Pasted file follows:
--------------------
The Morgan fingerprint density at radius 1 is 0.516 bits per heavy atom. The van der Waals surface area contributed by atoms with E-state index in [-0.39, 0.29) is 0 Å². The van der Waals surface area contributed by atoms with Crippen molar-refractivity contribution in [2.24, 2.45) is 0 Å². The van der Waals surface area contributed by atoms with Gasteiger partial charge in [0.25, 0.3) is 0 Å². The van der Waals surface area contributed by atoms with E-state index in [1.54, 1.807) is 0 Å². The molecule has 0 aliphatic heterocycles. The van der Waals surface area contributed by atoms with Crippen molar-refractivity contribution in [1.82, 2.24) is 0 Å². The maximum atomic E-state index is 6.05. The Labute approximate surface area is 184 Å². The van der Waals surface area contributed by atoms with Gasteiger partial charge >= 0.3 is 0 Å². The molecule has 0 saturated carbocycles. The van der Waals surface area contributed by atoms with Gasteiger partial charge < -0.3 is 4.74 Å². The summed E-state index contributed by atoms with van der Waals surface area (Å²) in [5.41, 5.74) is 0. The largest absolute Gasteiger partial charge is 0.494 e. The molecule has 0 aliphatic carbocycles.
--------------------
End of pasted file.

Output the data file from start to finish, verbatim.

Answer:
The Morgan fingerprint density at radius 1 is 0.516 bits per heavy atom. The van der Waals surface area contributed by atoms with E-state index in [-0.39, 0.29) is 0 Å². The van der Waals surface area contributed by atoms with Crippen molar-refractivity contribution in [2.24, 2.45) is 0 Å². The van der Waals surface area contributed by atoms with Gasteiger partial charge in [0.25, 0.3) is 0 Å². The van der Waals surface area contributed by atoms with E-state index in [1.54, 1.807) is 0 Å². The molecule has 0 aliphatic heterocycles. The van der Waals surface area contributed by atoms with Crippen molar-refractivity contribution in [1.82, 2.24) is 0 Å². The maximum atomic E-state index is 6.05. The Labute approximate surface area is 184 Å². The van der Waals surface area contributed by atoms with Gasteiger partial charge >= 0.3 is 0 Å². The molecule has 0 saturated carbocycles. The van der Waals surface area contributed by atoms with Gasteiger partial charge < -0.3 is 4.74 Å². The summed E-state index contributed by atoms with van der Waals surface area (Å²) in [5.41, 5.74) is 0. The largest absolute Gasteiger partial charge is 0.494 e. The molecule has 0 aliphatic carbocycles.